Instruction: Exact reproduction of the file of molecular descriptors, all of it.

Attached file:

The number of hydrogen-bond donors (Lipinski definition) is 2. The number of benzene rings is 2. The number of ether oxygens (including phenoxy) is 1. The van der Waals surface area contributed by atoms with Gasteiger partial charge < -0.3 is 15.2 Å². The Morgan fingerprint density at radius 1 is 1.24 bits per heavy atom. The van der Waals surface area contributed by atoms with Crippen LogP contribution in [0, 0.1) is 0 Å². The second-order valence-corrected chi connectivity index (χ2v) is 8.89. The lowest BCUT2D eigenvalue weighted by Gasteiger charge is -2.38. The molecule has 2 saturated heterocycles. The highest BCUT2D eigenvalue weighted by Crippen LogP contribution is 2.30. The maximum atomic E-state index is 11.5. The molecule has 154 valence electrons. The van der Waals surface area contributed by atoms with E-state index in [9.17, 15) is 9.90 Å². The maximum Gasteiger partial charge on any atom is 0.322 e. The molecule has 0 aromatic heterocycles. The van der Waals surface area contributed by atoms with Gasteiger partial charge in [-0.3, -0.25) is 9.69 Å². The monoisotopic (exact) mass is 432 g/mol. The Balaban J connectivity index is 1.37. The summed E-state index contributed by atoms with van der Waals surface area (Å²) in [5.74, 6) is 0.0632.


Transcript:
The number of hydrogen-bond donors (Lipinski definition) is 2. The number of benzene rings is 2. The number of ether oxygens (including phenoxy) is 1. The van der Waals surface area contributed by atoms with Gasteiger partial charge < -0.3 is 15.2 Å². The Morgan fingerprint density at radius 1 is 1.24 bits per heavy atom. The van der Waals surface area contributed by atoms with Crippen LogP contribution in [0, 0.1) is 0 Å². The second-order valence-corrected chi connectivity index (χ2v) is 8.89. The lowest BCUT2D eigenvalue weighted by Gasteiger charge is -2.38. The molecule has 2 saturated heterocycles. The highest BCUT2D eigenvalue weighted by Crippen LogP contribution is 2.30. The maximum atomic E-state index is 11.5. The molecule has 154 valence electrons. The van der Waals surface area contributed by atoms with E-state index in [9.17, 15) is 9.90 Å². The maximum Gasteiger partial charge on any atom is 0.322 e. The molecule has 0 aromatic heterocycles. The van der Waals surface area contributed by atoms with Gasteiger partial charge in [-0.3, -0.25) is 9.69 Å². The monoisotopic (exact) mass is 432 g/mol. The Balaban J connectivity index is 1.37. The summed E-state index contributed by atoms with van der Waals surface area (Å²) in [5.74, 6) is 0.0632.